GREATEST NATURAL DISASTERS OF NYC (or how I stopped complaining about everything)

iloveny

Two years ago when I went to Washington, D.C. with my parents, I experienced my first earthquake. I was sitting on the National Mall about to stuff my face with a questionable hot dog when I felt the ground shake and saw the glass walls of the National Air & Space Museum wobbling. It was for five minutes…in Internet time, and probably two seconds in real time. My mom, an experienced human of natural occurrences, proceeded to tease me the whole day for seeing my face turn extremely white when the ground shook. The “earthquake” was 5.8 on the Richter Scale and my precious moment of experiencing tectonic plates shifting was a solid 10.

Growing up in New York City, I have never experienced any natural disasters like the ones that are going on right now around the world. Mud slides, earthquakes, and typhoons have never come near Brooklyn as hard as they are in California or the Midwest. I’ve never seen the sky form a circular cloud (AKA a tornado) or feel the earth shake so badly that I had to hide in my bathtub (as advised by my 5th grade teacher). New York City is pretty lucky that way…and unlucky.

In a study by the engineers of Trulia (that real estate website you’re on looking for the perfect apartment), the safest region to live in is upstate New York and Ohio. No potential earthquake, hurricane, or tornado risks. Not even Hurricane Sandy which messed up Lower Manhattan could ever touch those places. Maybe that’s why every single Lifetime movie takes place in a sketchy suburban neighborhood in upstate New York. There’s no other natural way to die there. You never hear anything on the news about Syracuse or Akron, so Mother Nature never really allows them to have any airtime.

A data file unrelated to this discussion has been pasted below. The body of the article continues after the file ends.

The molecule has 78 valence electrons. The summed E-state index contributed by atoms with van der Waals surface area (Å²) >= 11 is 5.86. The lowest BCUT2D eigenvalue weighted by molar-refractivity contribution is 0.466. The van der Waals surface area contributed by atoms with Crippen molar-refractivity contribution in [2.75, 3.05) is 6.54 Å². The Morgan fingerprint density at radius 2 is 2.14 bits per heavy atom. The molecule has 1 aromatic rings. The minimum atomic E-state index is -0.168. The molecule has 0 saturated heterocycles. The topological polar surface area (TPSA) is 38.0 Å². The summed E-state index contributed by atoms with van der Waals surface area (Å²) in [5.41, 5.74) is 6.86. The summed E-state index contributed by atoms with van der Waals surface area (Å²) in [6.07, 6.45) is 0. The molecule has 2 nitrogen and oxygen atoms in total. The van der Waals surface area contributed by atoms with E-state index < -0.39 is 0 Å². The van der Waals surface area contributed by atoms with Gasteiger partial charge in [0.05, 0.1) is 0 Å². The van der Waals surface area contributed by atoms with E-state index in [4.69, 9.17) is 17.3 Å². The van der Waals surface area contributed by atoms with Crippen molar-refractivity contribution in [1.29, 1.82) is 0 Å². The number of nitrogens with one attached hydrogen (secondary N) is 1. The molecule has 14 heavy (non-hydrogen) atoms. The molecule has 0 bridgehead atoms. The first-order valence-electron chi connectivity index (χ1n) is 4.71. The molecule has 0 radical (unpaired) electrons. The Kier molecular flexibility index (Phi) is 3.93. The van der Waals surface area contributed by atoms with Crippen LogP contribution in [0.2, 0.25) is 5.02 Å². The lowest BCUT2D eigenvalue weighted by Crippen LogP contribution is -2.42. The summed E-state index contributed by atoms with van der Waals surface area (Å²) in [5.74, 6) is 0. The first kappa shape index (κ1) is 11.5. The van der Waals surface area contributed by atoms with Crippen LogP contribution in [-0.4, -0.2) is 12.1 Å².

From what I’ve experienced, the greatest natural disaster that native New Yorkers fear is gentrification. While those fake-glassesed, jean-jacket-wearing, coffee lovers on their MacBooks fear that they will never get published or pay back their parents for last month’s rent. Of course there are they stereotypical New York-natural disasters like getting splashed by a yellow taxi on a rainy day. Then there’s the moment you realize that you walked five blocks only to find out that the L train is “under construction.” Poor, New Yorkers. You don’t get natural disasters, but you do get overpriced studios.

So watch your back, New York. Mother Nature is just waiting for the day when she hears you complain about your “problems” just enough so that she hits you hard with another snowstorm. While we watch these natural disasters unfold around the world, it’s worth it to just appreciate that it’s not happening in New York. You’re going to have to start a new small talk conversation besides, “How do you like this weather?”